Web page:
Romantic cottages for two in the Peak District

Explanation and Apology for a Long Silence

A few of the guests enjoying the sunshine in the garden

Some party guests

We have been away, away from the seat of power – it’s as simple as that. I had fondly thought I could daily – although possibly still without photos – send posts composed laboriously with one or at the most two fingers on my mobile phone but hadn’t reckoned with the amount of general activity and socialising that kept me almost permanently from the miniature keyboard.

We started the spell away with a memorable birthday party arranged for a very good, very longstanding good friend of ours (not going to say ‘old friend’) who was celebrating a memorable birthday, so things started off well and continued in a very happy and nostalgic vein. We then travelled up to our old hunting ground of Scarborough to stay with another longstanding friend for a few days.

The Bramcote headmaster and his wife with J and MF-S

J & M with the Bramcote headmaster and his wife


This kind friend had laid on three days of interest and fun, meeting up with old friends, a super visit to Bramcote School where we had been for twenty busy, happy, fullfilled years, a quick nostalgic trip to Scarborough cricket ground and another old family friend then finally, a visit to the Stephen Joseph Theatre in the Round, where we saw Neighbourhood Watch, the (current) very last play to be written and directed by Alan Ayckbourn himself. (This is the third year running we have been lucky enough to do so; all being well he will have written yet another by this time next year.)

We have seen many of his 75 plays over the years, most of them written and first seen in Scarborough.  His plays are always an imaginative and often quite subtly disturbing mixture of belly laughs and black humour, all enhanced by the perfect timing and delivery of his Scarborough actors.

A glimpse of Scarborough Harbour

Neighbourhood Watch was extremely topical, dealing with vandalism and mayhem on the streets; it is how the neighbourhood reacts, with increasing and quite unjustifiable violence itself that is even more disturbing. We all assumed that Alan had dashed off the play since the riots but apparently he wrote it last October which is yet more disturbing; we have still to see how the affected communities do react in the long term.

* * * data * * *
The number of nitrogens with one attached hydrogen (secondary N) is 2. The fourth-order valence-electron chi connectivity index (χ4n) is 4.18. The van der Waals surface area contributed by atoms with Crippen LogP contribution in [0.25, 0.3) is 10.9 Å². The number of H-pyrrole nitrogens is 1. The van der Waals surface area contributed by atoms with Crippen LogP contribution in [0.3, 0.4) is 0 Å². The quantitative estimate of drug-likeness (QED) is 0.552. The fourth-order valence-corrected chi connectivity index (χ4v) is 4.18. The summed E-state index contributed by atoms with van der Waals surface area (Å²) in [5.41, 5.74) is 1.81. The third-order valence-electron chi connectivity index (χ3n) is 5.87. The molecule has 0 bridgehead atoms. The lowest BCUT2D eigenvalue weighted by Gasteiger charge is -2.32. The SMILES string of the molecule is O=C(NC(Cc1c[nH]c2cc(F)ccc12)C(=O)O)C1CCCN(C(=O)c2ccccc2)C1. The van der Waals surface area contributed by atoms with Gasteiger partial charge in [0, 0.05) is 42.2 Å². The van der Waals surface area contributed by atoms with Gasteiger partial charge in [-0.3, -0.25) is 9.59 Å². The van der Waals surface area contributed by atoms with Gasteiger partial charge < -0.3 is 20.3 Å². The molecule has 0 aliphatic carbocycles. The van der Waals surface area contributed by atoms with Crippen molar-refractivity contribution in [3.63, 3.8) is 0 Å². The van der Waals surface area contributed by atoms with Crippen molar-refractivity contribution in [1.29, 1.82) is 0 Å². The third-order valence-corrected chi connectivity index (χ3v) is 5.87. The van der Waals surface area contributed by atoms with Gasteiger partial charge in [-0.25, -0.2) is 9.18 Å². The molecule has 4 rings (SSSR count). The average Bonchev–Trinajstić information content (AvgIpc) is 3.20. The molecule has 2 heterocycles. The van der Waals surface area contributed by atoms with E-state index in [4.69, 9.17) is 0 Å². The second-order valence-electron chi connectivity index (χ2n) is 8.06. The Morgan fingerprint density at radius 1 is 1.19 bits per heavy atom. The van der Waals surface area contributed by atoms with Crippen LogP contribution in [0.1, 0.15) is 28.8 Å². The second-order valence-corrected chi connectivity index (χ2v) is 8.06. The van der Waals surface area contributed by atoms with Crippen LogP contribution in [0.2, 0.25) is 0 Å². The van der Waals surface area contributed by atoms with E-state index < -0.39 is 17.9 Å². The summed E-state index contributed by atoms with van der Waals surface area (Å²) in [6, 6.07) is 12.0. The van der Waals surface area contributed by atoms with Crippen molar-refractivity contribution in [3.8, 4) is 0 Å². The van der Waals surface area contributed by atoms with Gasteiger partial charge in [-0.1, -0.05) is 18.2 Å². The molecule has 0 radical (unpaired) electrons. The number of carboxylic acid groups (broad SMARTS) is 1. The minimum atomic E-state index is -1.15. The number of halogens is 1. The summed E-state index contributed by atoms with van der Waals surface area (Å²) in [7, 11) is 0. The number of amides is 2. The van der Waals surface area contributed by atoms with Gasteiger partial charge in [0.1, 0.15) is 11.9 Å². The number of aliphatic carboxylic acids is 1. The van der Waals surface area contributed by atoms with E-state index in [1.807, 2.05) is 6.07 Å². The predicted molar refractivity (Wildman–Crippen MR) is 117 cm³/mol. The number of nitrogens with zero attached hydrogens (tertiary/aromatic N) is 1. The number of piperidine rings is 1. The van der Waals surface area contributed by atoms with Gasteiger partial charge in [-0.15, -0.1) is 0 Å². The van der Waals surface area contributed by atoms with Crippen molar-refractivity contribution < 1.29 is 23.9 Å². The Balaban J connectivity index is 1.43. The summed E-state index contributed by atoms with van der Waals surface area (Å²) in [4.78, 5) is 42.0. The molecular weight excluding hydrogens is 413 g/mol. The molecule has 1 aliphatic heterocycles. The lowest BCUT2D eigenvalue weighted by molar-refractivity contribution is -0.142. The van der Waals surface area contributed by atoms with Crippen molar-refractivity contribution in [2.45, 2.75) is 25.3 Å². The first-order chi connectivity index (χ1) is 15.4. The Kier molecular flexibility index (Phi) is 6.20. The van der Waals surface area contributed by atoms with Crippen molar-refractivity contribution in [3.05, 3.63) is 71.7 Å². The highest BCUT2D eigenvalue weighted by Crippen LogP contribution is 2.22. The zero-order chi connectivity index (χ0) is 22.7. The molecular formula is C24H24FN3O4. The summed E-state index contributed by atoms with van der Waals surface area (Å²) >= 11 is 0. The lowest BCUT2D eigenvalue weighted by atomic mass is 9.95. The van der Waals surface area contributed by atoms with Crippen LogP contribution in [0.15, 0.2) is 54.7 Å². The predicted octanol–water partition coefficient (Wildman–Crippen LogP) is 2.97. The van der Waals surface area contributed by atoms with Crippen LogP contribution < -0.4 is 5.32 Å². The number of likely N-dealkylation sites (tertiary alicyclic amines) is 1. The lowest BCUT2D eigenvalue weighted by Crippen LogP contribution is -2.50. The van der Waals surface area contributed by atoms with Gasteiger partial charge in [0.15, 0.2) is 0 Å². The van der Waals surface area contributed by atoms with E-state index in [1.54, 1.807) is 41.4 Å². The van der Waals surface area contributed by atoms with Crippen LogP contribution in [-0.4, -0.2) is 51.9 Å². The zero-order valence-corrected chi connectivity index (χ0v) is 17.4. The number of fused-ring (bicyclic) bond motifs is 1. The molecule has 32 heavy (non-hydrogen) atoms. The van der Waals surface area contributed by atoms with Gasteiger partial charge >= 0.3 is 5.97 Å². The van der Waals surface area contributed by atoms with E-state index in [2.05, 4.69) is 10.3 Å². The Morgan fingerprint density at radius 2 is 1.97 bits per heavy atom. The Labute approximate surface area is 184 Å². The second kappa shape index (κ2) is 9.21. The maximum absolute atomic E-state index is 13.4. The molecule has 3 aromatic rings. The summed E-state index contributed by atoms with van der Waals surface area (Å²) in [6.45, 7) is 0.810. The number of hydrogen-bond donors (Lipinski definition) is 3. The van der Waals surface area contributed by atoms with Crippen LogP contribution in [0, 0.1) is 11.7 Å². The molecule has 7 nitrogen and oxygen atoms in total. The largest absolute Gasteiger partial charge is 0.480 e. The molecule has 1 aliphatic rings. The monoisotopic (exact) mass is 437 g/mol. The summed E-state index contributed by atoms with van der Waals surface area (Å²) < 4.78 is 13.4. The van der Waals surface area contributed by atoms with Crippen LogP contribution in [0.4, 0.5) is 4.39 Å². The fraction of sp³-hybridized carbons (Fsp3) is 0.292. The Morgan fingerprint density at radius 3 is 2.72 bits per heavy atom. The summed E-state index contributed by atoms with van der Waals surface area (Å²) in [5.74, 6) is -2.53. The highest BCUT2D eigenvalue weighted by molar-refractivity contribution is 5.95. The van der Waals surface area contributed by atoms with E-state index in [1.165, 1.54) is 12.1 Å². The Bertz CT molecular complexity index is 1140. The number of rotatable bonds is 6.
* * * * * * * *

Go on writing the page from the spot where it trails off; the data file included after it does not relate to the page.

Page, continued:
And now we are safely back in peaceful Parwich, and slowly getting back to normal but I fear it may take several days to catch up properly. Rightly, I should end with another apology…

Leave a Reply

Your email address will not be published. Required fields are marked *

LATEST NEWS

  • Tom’s Barn and Douglas’s Barn join Friends of the Peak

    We have recently as a business joined Friends of the Peak. This charity is run and managed by the Campaign to Protect Rural England (CPRE) and its aim is to safeguard the landscapes of Britain’s first and most beautiful national park. They challenge and campaign against developments that threaten the Peak District’s beauty and tranquillity.They […]

  • Spring clean in the barns

    Tom’s Barn and Douglas’s Barn have been closed this week for a complete repaint and spring clean. The painters have already completed Douglas’s Barn and Janet and Louise have worked their magic to get it all spruced up and ready for business again. Tom’s Barn will be open again next Friday and Douglas’s is available […]

  • Happy New Year

    Happy new year to everyone, hoping it is going to be a good one! We have nearly completed our 1st year here at Tom’s Barn and Douglas’s Barn and what a great year it has been. Met some lovely people, lovely well behaved dogs and a few beautiful babies. Looking forward to the coming year […]

Get in touch

Call us on

01335 390 519

our contact methods

use our contact form

Toms Barn on Facebook Toms Barn on Twitter

Toms Barn romantic cottages on other websites